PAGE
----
Adam Jeffson is living his life in the later years of Victorian London when his fiance schemes to give him an opportunity to be part of a voyage attempting to reach the pole for the first time. She is more concerned about the immense reward money, but the series of misfortunes that follows Jeffson to the pole is only the beginning as, after he is the only surviving member of the party to reach the pole, once he starts venturing southward again he finds the world immeasurably changed. He pieces together that a poisonous purple cloud swept across all populated areas, killing off all the large animals on the land, to the point that he finds himself the last living man on earth, and spends twenty years wandering about and going mad.
The style this novel is written in was probably already dated during its original publication; ornate and somewhat obtuse, with the narrator often becoming hysterical in an attempt to heighten the drama. There is certainly a decadent and gothic feel to the book, especially after the disaster as the author seems to revel in the dead bodies of all kinds scattered everywhere.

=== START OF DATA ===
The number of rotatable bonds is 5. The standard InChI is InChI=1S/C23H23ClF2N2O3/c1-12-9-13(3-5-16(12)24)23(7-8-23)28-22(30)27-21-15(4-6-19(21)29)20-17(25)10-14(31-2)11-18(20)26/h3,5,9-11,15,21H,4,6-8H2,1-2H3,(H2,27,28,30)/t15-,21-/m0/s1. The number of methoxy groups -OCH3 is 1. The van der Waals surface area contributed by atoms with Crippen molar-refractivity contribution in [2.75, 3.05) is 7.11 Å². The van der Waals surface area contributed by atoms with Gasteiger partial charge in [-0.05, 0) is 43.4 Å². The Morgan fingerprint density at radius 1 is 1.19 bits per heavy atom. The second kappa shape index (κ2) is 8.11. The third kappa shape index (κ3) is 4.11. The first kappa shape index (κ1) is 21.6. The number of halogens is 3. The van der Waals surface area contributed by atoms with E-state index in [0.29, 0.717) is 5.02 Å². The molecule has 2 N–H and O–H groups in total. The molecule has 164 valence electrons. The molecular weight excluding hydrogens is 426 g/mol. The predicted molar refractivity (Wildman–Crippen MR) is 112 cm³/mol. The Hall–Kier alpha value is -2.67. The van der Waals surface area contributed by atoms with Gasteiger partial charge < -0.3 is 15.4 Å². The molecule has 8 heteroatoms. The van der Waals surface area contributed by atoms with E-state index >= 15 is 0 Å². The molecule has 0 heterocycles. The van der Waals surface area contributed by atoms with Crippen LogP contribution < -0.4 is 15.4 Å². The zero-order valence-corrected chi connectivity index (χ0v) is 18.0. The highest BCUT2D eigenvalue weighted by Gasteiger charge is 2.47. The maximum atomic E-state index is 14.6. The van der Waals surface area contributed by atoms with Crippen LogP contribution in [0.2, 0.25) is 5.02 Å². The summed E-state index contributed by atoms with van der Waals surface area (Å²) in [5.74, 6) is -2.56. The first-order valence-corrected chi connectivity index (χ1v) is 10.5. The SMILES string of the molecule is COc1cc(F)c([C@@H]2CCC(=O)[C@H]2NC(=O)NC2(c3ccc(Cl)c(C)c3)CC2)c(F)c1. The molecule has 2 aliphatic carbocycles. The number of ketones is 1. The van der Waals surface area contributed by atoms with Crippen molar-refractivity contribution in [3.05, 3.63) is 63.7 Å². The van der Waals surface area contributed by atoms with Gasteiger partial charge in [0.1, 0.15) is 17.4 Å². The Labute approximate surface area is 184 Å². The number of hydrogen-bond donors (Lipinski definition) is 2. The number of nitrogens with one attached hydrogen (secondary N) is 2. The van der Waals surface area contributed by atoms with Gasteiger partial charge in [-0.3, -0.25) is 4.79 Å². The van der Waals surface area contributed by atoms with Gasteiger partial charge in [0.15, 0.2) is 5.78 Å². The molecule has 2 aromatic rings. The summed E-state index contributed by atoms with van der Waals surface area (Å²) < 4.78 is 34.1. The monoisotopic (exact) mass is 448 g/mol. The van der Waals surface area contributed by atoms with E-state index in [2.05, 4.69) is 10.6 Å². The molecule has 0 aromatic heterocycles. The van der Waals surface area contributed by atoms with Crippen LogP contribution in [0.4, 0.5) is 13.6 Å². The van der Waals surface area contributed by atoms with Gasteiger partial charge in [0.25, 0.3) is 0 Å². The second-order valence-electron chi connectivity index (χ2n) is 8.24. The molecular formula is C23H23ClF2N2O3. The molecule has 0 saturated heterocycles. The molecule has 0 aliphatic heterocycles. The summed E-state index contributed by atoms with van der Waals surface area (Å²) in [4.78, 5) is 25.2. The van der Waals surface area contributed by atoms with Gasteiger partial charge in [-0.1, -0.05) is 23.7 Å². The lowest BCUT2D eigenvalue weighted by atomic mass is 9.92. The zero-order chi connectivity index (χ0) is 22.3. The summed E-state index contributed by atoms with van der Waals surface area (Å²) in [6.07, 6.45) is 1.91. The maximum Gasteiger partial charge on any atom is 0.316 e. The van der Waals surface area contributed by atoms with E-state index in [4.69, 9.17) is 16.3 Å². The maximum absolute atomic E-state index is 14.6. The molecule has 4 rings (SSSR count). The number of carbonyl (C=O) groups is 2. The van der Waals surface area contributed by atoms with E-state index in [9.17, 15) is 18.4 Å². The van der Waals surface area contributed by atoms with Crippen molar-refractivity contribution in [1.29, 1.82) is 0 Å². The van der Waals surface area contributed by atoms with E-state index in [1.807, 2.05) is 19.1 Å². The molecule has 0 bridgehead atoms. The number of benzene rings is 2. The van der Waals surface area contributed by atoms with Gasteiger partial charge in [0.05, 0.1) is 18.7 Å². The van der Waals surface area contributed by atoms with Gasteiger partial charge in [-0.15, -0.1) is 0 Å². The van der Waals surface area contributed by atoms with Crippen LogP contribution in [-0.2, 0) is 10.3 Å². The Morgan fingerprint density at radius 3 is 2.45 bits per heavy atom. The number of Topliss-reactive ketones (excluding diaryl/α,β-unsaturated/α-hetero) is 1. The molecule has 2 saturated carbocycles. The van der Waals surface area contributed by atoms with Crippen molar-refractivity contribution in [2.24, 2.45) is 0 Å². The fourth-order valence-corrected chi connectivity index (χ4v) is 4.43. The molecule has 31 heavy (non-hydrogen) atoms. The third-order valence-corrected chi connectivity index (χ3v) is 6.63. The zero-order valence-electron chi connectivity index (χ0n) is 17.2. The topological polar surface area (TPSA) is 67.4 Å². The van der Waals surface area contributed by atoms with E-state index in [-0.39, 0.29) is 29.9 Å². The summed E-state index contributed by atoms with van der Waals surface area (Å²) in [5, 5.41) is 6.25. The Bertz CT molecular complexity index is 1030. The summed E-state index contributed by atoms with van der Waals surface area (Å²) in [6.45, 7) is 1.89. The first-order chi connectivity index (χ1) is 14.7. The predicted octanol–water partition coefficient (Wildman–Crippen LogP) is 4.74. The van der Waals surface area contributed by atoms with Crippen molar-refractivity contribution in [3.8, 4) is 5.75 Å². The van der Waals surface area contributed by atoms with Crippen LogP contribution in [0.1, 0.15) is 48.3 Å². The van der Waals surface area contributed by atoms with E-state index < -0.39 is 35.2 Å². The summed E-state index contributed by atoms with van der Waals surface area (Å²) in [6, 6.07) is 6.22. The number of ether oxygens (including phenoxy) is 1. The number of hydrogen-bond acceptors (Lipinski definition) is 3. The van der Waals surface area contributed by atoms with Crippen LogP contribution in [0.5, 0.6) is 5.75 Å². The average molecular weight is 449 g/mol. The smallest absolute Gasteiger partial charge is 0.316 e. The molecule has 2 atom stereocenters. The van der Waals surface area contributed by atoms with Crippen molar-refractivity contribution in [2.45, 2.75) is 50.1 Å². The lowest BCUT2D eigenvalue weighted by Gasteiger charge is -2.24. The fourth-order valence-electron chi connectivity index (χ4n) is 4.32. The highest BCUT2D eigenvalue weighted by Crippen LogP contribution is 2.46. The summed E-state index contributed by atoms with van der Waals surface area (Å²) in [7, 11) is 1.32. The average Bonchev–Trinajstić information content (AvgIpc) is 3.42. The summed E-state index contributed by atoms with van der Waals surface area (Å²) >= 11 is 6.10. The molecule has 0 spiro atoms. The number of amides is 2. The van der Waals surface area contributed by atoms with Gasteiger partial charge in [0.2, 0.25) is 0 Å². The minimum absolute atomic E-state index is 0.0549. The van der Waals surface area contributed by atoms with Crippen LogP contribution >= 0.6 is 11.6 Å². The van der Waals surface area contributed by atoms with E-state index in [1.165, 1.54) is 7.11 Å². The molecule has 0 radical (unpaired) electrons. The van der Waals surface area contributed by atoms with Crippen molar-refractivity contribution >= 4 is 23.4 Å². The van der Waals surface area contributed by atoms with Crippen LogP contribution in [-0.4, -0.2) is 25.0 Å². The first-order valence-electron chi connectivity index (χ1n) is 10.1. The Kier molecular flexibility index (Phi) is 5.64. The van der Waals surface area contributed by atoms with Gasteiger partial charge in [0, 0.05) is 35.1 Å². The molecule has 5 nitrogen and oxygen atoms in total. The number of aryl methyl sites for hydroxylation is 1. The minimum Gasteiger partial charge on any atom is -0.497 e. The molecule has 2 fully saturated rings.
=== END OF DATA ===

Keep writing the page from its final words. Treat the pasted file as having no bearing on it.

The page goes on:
The book is known as a sort of minor classic of science fiction, but mostly it left me disappointed. The large middle portion where the narrator is by himself is probably the low point, where he indulges in all sorts of pointless activity without much of the inner reflection you might expect when you are given so much time alone. I found myself glazing over pages at a time without really picking up on anything that might have happened, and ended up finishing the book just to say that I did.
There are a few versions of this novel, the longest original serialized version, the shorter version afterward published in novel form, then a revised version from 1929 which is in between the previous two in terms of length. This is the final, 1929 version.